January 18, 2013

XTERRA Monte Sano 15K, January 12, 2013

While the Monte Sano 15K was supposed to be a trail run, the rain that began before the race, and has barely stopped for a breather since, made it more of a mud run. The day started and stayed misty and foggy, but the mist and fog blocked the sun to give us some cooler weather than we've had lately. To be honest, even though it was harder and my quads were telling me about it the next day, the mud made this race even more fun. 

Before quad death by hills.

Getting there: This race is at Monte Sano State Park, which is in Huntsville, AL. The mountains there reach over 1600 ft. in elevation, which seemed impossible to me since Huntsville itself is pretty flat. We woke up early and met at 5:15 to get up to the park in time for the 7-8 a.m. check-in time. Sure enough, at the very end of our drive, the road started to steadily climb until we reached the race start. 
Although the race had sold out, and I was worried about crowded parking, there seemed to be plenty of spots. I noticed that a lot of people, like us, had carpooled. So maybe that helped the parking situation. 

Pre-race: Check-in was fast and efficient. We grabbed our bibs and shirts along with a glass filled with some PowerBar gel and gummies. Because it was so fast, we had plenty of time to attempt to stay dry before the race. 


Between the pavilion, tents, and our car, we managed to stay out of the rain. It wasn't heavy, but there was a constant drizzle that could have proved annoying if you had to stand still in it for an hour. 



I felt lucky when a local girl told me that there was a women's restroom right around the corner from the port-o-potties, and there was no line, at least until word spread about it. 


The finish line: bringin em home with the cones. 


The race: With the entire Dirty Spokes/XTERRA series, they have been so punctual with start times so no issues there once again. Promptly started at 8:30.

Not sure what is happening in this picture, but the Alabama Outdoors guys thought it was sort of funny, whereas I thought it was the most hilarious thing I'd heard possibly ever. And the orange-shirt guy behind me was just not amused. Bottom left corner, I covet your stripy socks.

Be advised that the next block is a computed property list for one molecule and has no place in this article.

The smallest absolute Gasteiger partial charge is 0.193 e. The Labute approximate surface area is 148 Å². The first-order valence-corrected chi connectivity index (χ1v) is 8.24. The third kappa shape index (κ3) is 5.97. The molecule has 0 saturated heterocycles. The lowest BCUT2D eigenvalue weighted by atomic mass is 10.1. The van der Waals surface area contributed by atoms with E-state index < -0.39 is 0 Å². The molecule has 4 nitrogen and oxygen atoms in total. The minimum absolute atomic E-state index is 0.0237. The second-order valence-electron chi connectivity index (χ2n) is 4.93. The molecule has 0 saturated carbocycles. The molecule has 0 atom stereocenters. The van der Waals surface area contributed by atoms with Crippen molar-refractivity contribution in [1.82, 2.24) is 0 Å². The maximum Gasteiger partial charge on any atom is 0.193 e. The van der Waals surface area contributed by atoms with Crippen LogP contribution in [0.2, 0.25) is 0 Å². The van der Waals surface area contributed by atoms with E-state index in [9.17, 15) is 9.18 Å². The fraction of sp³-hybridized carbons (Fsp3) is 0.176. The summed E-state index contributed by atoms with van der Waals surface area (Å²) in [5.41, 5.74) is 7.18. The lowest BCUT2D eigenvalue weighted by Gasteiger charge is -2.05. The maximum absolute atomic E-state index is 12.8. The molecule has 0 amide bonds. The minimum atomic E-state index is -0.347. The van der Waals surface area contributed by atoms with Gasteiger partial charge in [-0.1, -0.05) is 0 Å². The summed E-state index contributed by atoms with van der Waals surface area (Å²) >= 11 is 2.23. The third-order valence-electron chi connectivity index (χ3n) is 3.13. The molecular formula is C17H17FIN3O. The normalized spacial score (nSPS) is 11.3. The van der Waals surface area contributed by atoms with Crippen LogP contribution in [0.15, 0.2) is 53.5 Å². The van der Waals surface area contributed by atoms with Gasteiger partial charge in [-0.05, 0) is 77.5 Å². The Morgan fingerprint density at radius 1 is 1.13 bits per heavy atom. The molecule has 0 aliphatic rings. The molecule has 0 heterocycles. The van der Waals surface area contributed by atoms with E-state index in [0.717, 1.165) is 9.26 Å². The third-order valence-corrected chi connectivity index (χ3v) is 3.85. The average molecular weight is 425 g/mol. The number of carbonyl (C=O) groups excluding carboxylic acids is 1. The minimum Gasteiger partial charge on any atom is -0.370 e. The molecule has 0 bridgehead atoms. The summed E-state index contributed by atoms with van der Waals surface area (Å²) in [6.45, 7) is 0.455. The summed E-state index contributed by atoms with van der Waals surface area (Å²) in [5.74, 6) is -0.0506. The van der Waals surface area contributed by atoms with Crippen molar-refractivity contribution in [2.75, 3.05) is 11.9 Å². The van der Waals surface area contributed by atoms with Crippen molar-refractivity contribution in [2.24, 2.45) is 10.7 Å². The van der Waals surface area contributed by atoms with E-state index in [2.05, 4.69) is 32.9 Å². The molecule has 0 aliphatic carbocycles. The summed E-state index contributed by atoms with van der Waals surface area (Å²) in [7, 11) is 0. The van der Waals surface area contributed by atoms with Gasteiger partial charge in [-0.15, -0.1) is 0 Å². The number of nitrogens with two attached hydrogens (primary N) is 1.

Source: We Run Huntsville

I definitely wasn't thinking that I could hang with those AO guys for the run, but the last trail race got so bottle-necked at the beginning that I was practically walking. So I was going for an ambitious start.


After the whistle blew (possibly not literally), we ran down this trail for a bit, through the parking lot, and then onto the trail we would stay on for a while. So we had plenty of time to space out. 

As I mentioned before, the trail was completely full of mud. I wonder if those at the head of the pack had it any better. It seemed like the more the stomping of mud went on, the harder it got to cross the mud pits. There were also lots of little streams to cross. Some of those are possibly new ones that had cropped up with the rain.

One of the highlights of this course for me was all of the rocky formations. We hiked/ran through a rock tunnel. It would have been tricky to run through it, so everyone in my line hiked. And even though this hill (below) kicked my trash, it was gorgeous with the rocky and misty loveliness taking the sting out of my burning hamstrings (and calves and lungs).


So many parts of this trail made me think, dang, this is amazing. Or, I freaking love this. That could also be the clean diet talking. There was also a long section of trail that was cut right into the side of the mountain, so one side led straight up while the other led straight down. Not a place I wanted to pass someone (luckily I didn't have to) or lose footing, but I loved running there.

After the largest hill (around mile 5), there was a water stop, and it was the only one of the race Definitely prepare to bring your own fluids.

The markings for which trail to follow were not huge, but they were consistent and not too hard to spot.   There were a couple of sections where we crossed over the roads back onto a trail, and they had people stationed there to guide us back onto the trail. Overall I had no directional problems.